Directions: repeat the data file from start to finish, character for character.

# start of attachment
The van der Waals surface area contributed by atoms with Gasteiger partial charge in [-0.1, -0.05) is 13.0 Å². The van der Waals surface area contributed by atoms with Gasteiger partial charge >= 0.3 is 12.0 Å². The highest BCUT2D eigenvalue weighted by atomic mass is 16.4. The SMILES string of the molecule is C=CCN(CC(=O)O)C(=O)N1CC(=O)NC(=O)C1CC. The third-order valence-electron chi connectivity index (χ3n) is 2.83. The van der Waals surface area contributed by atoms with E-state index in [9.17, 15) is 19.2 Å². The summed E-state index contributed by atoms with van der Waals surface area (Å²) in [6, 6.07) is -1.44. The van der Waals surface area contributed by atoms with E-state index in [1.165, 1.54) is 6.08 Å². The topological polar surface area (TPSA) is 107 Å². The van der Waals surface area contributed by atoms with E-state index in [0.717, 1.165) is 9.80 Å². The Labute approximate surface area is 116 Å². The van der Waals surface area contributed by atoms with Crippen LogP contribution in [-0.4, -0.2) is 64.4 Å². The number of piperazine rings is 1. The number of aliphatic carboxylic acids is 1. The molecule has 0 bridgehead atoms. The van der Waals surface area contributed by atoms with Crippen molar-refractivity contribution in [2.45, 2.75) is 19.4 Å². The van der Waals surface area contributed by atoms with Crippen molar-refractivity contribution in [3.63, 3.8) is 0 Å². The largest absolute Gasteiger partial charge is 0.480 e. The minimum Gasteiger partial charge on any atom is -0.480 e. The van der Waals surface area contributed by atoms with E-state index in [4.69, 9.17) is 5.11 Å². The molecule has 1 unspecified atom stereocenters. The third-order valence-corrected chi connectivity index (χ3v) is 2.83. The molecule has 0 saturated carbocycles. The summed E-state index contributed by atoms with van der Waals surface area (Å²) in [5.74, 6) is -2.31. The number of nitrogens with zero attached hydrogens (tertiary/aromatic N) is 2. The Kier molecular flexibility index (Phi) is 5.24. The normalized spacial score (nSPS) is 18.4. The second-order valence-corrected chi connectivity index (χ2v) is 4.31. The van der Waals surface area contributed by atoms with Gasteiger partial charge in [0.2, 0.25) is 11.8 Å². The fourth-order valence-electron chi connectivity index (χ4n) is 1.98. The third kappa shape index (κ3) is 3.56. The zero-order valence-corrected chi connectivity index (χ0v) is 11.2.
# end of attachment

The van der Waals surface area contributed by atoms with Gasteiger partial charge in [-0.1, -0.05) is 13.0 Å². The van der Waals surface area contributed by atoms with Gasteiger partial charge >= 0.3 is 12.0 Å². The highest BCUT2D eigenvalue weighted by atomic mass is 16.4. The SMILES string of the molecule is C=CCN(CC(=O)O)C(=O)N1CC(=O)NC(=O)C1CC. The third-order valence-electron chi connectivity index (χ3n) is 2.83. The van der Waals surface area contributed by atoms with E-state index in [9.17, 15) is 19.2 Å². The summed E-state index contributed by atoms with van der Waals surface area (Å²) in [6, 6.07) is -1.44. The van der Waals surface area contributed by atoms with E-state index in [1.165, 1.54) is 6.08 Å². The topological polar surface area (TPSA) is 107 Å². The van der Waals surface area contributed by atoms with E-state index in [0.717, 1.165) is 9.80 Å². The Labute approximate surface area is 116 Å². The van der Waals surface area contributed by atoms with Crippen LogP contribution in [-0.4, -0.2) is 64.4 Å². The number of piperazine rings is 1. The number of aliphatic carboxylic acids is 1. The molecule has 0 bridgehead atoms. The van der Waals surface area contributed by atoms with Crippen molar-refractivity contribution in [2.45, 2.75) is 19.4 Å². The van der Waals surface area contributed by atoms with Crippen molar-refractivity contribution in [3.63, 3.8) is 0 Å². The largest absolute Gasteiger partial charge is 0.480 e. The minimum Gasteiger partial charge on any atom is -0.480 e. The van der Waals surface area contributed by atoms with E-state index in [4.69, 9.17) is 5.11 Å². The molecule has 1 unspecified atom stereocenters. The third-order valence-corrected chi connectivity index (χ3v) is 2.83. The molecule has 0 saturated carbocycles. The summed E-state index contributed by atoms with van der Waals surface area (Å²) in [5.74, 6) is -2.31. The number of nitrogens with zero attached hydrogens (tertiary/aromatic N) is 2. The Kier molecular flexibility index (Phi) is 5.24. The normalized spacial score (nSPS) is 18.4. The second-order valence-corrected chi connectivity index (χ2v) is 4.31. The van der Waals surface area contributed by atoms with Gasteiger partial charge in [0.2, 0.25) is 11.8 Å². The fourth-order valence-electron chi connectivity index (χ4n) is 1.98. The third kappa shape index (κ3) is 3.56. The zero-order valence-corrected chi connectivity index (χ0v) is 11.2.